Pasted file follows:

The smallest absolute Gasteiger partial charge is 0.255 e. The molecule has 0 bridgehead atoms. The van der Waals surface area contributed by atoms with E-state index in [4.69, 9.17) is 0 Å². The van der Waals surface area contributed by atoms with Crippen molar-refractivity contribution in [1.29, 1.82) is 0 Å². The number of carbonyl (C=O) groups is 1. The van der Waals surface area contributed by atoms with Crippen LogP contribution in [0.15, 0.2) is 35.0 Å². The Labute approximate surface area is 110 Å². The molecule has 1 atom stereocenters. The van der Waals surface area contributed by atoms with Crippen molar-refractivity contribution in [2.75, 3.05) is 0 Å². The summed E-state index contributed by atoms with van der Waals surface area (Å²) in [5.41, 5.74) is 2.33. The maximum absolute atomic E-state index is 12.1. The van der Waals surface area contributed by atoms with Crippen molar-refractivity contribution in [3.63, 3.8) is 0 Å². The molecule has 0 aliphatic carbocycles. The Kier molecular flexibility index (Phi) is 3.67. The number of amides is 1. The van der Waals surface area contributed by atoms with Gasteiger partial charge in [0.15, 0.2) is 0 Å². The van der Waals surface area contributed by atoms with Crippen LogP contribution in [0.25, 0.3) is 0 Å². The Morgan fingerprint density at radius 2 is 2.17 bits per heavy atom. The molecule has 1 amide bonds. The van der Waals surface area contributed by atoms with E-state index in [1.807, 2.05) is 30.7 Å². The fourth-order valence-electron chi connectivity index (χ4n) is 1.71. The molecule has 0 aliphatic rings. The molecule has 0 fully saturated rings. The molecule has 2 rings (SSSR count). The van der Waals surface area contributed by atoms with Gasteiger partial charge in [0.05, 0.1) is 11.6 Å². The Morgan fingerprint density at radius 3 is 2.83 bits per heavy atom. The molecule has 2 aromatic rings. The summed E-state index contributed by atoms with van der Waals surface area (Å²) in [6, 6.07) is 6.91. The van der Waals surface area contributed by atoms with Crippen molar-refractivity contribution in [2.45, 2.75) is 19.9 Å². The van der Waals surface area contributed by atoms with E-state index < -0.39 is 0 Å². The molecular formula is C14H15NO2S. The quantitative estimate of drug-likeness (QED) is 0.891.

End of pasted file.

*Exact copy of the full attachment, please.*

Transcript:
The smallest absolute Gasteiger partial charge is 0.255 e. The molecule has 0 bridgehead atoms. The van der Waals surface area contributed by atoms with E-state index in [4.69, 9.17) is 0 Å². The van der Waals surface area contributed by atoms with Crippen molar-refractivity contribution in [1.29, 1.82) is 0 Å². The number of carbonyl (C=O) groups is 1. The van der Waals surface area contributed by atoms with Crippen LogP contribution in [0.15, 0.2) is 35.0 Å². The Labute approximate surface area is 110 Å². The molecule has 1 atom stereocenters. The van der Waals surface area contributed by atoms with Crippen molar-refractivity contribution in [2.75, 3.05) is 0 Å². The summed E-state index contributed by atoms with van der Waals surface area (Å²) in [5.41, 5.74) is 2.33. The maximum absolute atomic E-state index is 12.1. The van der Waals surface area contributed by atoms with Crippen molar-refractivity contribution in [3.63, 3.8) is 0 Å². The molecule has 0 aliphatic carbocycles. The Kier molecular flexibility index (Phi) is 3.67. The number of amides is 1. The van der Waals surface area contributed by atoms with Gasteiger partial charge in [0.15, 0.2) is 0 Å². The van der Waals surface area contributed by atoms with Crippen LogP contribution in [0.25, 0.3) is 0 Å². The Morgan fingerprint density at radius 2 is 2.17 bits per heavy atom. The molecule has 1 amide bonds. The van der Waals surface area contributed by atoms with E-state index in [1.807, 2.05) is 30.7 Å². The fourth-order valence-electron chi connectivity index (χ4n) is 1.71. The molecule has 0 aliphatic rings. The molecule has 0 fully saturated rings. The molecule has 2 rings (SSSR count). The van der Waals surface area contributed by atoms with Gasteiger partial charge in [0.05, 0.1) is 11.6 Å². The Morgan fingerprint density at radius 3 is 2.83 bits per heavy atom. The molecule has 2 aromatic rings. The summed E-state index contributed by atoms with van der Waals surface area (Å²) in [6, 6.07) is 6.91. The van der Waals surface area contributed by atoms with Crippen molar-refractivity contribution in [2.45, 2.75) is 19.9 Å². The van der Waals surface area contributed by atoms with E-state index < -0.39 is 0 Å². The molecular formula is C14H15NO2S. The quantitative estimate of drug-likeness (QED) is 0.891.